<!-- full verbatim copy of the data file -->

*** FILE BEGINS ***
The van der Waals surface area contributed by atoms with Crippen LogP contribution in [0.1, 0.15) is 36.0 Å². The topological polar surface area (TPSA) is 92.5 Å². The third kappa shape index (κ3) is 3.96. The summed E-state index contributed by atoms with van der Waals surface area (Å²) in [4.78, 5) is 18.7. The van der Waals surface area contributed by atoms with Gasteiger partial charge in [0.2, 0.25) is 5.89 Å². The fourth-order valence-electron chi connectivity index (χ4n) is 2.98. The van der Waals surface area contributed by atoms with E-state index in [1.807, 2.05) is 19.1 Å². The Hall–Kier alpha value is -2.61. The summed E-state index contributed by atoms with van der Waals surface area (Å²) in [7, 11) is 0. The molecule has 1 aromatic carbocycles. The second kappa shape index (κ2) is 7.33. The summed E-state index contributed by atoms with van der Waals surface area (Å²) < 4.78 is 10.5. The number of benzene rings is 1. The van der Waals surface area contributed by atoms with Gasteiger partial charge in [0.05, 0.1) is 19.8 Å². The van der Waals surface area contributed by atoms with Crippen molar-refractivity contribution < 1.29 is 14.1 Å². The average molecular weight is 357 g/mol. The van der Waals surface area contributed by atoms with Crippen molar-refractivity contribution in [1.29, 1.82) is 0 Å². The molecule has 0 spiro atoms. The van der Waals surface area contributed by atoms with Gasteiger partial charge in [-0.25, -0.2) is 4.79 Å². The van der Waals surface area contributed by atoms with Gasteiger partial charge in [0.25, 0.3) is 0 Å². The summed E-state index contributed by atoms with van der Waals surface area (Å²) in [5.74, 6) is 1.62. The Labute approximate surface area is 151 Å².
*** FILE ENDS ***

The van der Waals surface area contributed by atoms with Crippen LogP contribution in [0.1, 0.15) is 36.0 Å². The topological polar surface area (TPSA) is 92.5 Å². The third kappa shape index (κ3) is 3.96. The summed E-state index contributed by atoms with van der Waals surface area (Å²) in [4.78, 5) is 18.7. The van der Waals surface area contributed by atoms with Gasteiger partial charge in [0.2, 0.25) is 5.89 Å². The fourth-order valence-electron chi connectivity index (χ4n) is 2.98. The van der Waals surface area contributed by atoms with E-state index in [1.807, 2.05) is 19.1 Å². The Hall–Kier alpha value is -2.61. The summed E-state index contributed by atoms with van der Waals surface area (Å²) in [7, 11) is 0. The molecule has 1 aromatic carbocycles. The second kappa shape index (κ2) is 7.33. The summed E-state index contributed by atoms with van der Waals surface area (Å²) < 4.78 is 10.5. The number of benzene rings is 1. The van der Waals surface area contributed by atoms with Gasteiger partial charge in [0.05, 0.1) is 19.8 Å². The van der Waals surface area contributed by atoms with Crippen molar-refractivity contribution < 1.29 is 14.1 Å². The average molecular weight is 357 g/mol. The van der Waals surface area contributed by atoms with Crippen molar-refractivity contribution in [1.29, 1.82) is 0 Å². The molecule has 0 spiro atoms. The van der Waals surface area contributed by atoms with Gasteiger partial charge in [-0.25, -0.2) is 4.79 Å². The van der Waals surface area contributed by atoms with Gasteiger partial charge in [0.25, 0.3) is 0 Å². The summed E-state index contributed by atoms with van der Waals surface area (Å²) in [5.74, 6) is 1.62. The Labute approximate surface area is 151 Å².